Wednesday, April 19, 2006

Epidemic Career Advice

A friend recently loaned me a thought-provoking book called The Tipping Point: How Little Things Can Make Big Difference by Malcolm Gladwell. The general subject is how epidemics spread. Not just diseases but more importantly - epidemics of information. What starts fashion trends? How does word-of-mouth lead to a restaurant becoming wildly popular? Why are some advertising messages memorable and why do others flop? Click here for a summary of the book’s primary points and definitions.

When I was about half way through the book I commented to the friend who loaned it to me how much I was enjoying it. He runs his own Real Estate Title business and he commented that the book changed the way he looked at his career and the way he runs his business. He explained that a lot of his business comes thru referrals from real estate agents. Around Christmas time and New Years, many businesses like his invite customers, prospects, and business partners to parties. He said he had done that before but after reading this book, he decided to wait until after the usual party rush. He threw an “Equinox” party in March and invited all the real estate agents around him. He was amazed at how many people called to ask “What’s an equinox party?” and how many more people showed up for this unusually named event than had showed up at Christmas parties in previous years. The equinox message was “sticky”

His comment got me thinking, “Is there an application of The Tipping Point in the field of Enterprise Architecture or in a successful I/T Architect career?”

In the book, the author identifies a “Law of the Few” which describes how an epidemic can start with only a few people... if they’re the right kinds of people:

  • “Connectors” – People who know lots of people. People other people want to know. They are “social glue”.

  • “Mavens” – People who provide us with new information. People who accumulate knowledge but are not passive collectors. They want to share what they know. They educate and help without persuading.

  • “Salesmen” – They persuade us when we are unconvinced. They get us to make decisions or change our minds. They build trust and rapport quickly. They infect others with their emotions.

The author also says that in order for a message to spread rapidly, the message has to be “sticky”... an attribute called the “stickiness factor”.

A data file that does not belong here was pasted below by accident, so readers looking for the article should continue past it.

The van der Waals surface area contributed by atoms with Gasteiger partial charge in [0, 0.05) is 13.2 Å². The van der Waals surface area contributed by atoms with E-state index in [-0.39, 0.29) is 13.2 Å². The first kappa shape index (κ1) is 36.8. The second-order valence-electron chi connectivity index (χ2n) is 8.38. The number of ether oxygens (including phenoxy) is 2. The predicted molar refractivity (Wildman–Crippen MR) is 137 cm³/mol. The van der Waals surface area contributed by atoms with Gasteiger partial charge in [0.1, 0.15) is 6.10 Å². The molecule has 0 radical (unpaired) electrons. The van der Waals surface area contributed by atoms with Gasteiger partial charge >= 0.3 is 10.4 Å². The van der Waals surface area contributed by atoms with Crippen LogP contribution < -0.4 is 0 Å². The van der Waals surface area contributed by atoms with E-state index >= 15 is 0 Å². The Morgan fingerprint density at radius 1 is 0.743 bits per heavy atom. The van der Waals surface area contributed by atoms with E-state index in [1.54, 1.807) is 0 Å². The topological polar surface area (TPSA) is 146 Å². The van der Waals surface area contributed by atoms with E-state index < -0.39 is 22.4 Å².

Another important consideration is what Malcolm Gladwell calls “The Law of Context.” Rapid spread of information, rumors, opinion, disease, etc. is heavily dependent on the conditions and circumstances of the time and place.

Back to the question, “Is there an application of The Tipping Point in the field of Enterprise Architecture or in a successful I/T Architect career?”

Is, for example, all the current focus on Service Oriented Architecture (SOA) an example of an information epidemic? It seems that not too long ago, only the true “early adopters” of technology were taking it seriously. Now, even some of the more technology risk adverse companies are taking notice. Is the SOA message “sticky”? There are certainly a lot of “salesman” out there extolling the virtues of SOA. There are certainly a lot of I/T Architects who want to be "thought leaders" in this area. The concept of being a thought leader certainly seems like being a “Maven” to me. Am I an SOA “connector” by virtue of the number of people in my email address book, the number of visitors to this blog, the number of people I’ve talked to on IBM conference calls over the last 13 years, and the number of clients I’ve shared a whiteboard with? All this talk about SOA also comes in the context of many companies moving from mere cost cutting to seeking business flexibility to chase “top line growth”. And what about the “resume” factor as epidemic context? I am sure there are thousands of technologists who all want to make sure their resume contains real-world experience with the latest buzzwords and alphabet soup just in case the next round of “business transformation” has them looking for a job soon. That context certainly makes one segment of our industry very receptive. (It may be a little off topic but check out Scott Mark’s “Resume Points to Consider if You Want a Job at a Large Enterprise” and James McGovern’s “Enterprise Architecture and Resume-Driven Design” for some good discussion on this.)